All points on the ring are equidistant form point #P#. Hence, the magnitude of gravitational field due to any of the elemental mass of ring is same at #P#

If we resolve this gravitational field in directions along the axis and perpendicular to the plane #OAP#, we see that for each element on the ring there exists an element located diametrically opposite. Vertical component of gravitational field due to the pair is zero. Therefore, vertical components due to complete ring vanish due to symmetry.

cnx.org

Hence axial components for ring in figure 1 from Newton's law of Universal Gravitation are
#dvecE_G=−(Gdmcosθ_e)/((r^2+x^2))#, along the axis
where #θ_e# is angle subtended by the infinitesimal ring at #P# and is given as
#cosθ_e=x/sqrt(r^2+x^2)#

Inserting value from (1) and integrating over #r=0 " to " r=a# we get

#|vecE_G|=∫_0^aGx((2M)/a^2rdr)/(r^2+x^2)^(3/2)#
#=>|vecE_G|=∫_0^a(2GMx)/a^2(r)/(r^2+x^2)^(3/2)dr#
Using standard integral we get
#=>|vecE_G|=(2GMx)/a^2[-1/(r^2+x^2)^(1/2)]_0^a#

#=>|vecE_G|=(2GMx)/a^2(-1/sqrt(a^2+x^2)+1/x)#
#=>|vecE_G|=(2GM)/a^2(1-x/sqrt(a^2+x^2))#
#=>|vecE_G|=(2GM)/a^2(1-costheta)#

I got #"9.93 m"# horizontally from the starting horizontal position, with a maximum height of #"8.60 m"# and a diagonal displacement of #"13.14 m"#.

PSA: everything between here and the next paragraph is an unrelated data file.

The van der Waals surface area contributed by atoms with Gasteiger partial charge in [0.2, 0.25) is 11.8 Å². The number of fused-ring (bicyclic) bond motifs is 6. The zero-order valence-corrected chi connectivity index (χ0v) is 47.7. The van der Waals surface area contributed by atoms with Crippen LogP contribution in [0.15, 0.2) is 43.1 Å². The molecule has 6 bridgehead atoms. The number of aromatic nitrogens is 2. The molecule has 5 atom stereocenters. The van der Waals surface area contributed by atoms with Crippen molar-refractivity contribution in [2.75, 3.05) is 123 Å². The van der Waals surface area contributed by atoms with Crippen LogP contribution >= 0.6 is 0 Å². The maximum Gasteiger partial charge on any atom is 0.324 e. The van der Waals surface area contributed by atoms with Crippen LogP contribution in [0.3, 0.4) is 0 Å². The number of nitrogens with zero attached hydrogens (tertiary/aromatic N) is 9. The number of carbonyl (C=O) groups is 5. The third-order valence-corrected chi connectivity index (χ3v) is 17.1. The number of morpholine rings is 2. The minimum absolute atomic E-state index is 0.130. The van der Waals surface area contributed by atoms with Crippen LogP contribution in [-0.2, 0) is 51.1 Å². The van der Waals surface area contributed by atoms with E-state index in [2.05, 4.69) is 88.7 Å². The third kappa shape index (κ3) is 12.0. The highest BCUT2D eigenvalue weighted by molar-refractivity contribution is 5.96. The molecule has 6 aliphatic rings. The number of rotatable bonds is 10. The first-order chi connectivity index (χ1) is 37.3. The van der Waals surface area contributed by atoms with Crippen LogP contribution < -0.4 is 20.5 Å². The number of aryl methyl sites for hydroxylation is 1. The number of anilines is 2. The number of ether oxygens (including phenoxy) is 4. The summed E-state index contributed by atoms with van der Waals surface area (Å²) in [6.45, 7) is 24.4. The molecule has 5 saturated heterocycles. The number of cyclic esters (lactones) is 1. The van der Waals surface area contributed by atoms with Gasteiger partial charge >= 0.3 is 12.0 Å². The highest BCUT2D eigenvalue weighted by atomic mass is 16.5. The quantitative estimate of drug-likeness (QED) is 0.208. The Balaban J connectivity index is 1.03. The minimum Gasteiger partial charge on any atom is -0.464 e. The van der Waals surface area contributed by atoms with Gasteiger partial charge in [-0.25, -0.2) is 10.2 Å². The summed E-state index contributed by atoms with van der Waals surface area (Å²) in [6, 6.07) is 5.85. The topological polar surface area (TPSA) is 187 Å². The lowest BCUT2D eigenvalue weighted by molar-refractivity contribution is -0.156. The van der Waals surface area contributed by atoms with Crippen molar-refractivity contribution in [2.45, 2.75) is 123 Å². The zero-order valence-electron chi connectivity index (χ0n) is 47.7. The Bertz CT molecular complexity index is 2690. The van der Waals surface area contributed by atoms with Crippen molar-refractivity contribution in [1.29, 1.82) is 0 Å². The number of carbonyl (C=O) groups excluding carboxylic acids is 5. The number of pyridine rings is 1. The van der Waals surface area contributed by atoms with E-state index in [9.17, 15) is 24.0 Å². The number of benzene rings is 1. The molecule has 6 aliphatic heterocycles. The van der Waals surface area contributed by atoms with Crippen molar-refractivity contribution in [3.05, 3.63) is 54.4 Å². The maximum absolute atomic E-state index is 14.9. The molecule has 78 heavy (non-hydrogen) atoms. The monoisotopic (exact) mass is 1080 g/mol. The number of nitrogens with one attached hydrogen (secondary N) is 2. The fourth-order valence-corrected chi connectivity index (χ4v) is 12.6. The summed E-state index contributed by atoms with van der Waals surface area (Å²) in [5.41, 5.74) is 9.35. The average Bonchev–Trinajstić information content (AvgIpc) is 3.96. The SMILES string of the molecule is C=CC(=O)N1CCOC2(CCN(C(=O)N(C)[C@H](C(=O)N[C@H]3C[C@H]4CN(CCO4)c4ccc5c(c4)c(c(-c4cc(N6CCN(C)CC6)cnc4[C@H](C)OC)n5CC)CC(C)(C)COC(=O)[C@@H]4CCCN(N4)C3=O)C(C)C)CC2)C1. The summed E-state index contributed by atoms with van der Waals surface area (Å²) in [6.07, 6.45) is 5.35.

We assume or know:

  • Horizontal acceleration is #veca_x = 0#, since the projectile is let go after its launch (free horizontal motion).
  • Starting position is #vecx_i = 0, vecy_i = 0#, on the ground.

Defining up as positive and right as positive, the coordinates along the parabolic arc are given by the system of equations, assuming no air resistance:

#vecy_f = 1/2vecg t^2 + vecv_(iy)t + cancel(vecy_i)^(0)#
#vecx_f = cancel(1/2veca_x t^2)^(0) + vecv_(ix)t + cancel(vecx_i)^(0)#

http://images.tutorvista.com/

The "distance from the starting point" is #Deltavecx -= vecx_f#. For the diagonal distance, then

#vecd = sqrt((Deltavecx)^2 + (Deltavecy)^2)#. #" "" "bb((1))#

After our assumptions, here is what we don't know in red:

#color(red)(vecy_f) = 1/2vecg t^2 + vecv_(iy)t# #" "" "bb((2))#
#color(red)(vecx_f) = vecv_(ix)t# #" "" "" "" "" "bb((3))#

We can find #vecv_(ix)# and #vecv_(iy)# using trigonometry; since #costheta = (vecv_x)/(vecv)# and #sintheta = (vecv_y)/(vecv)#: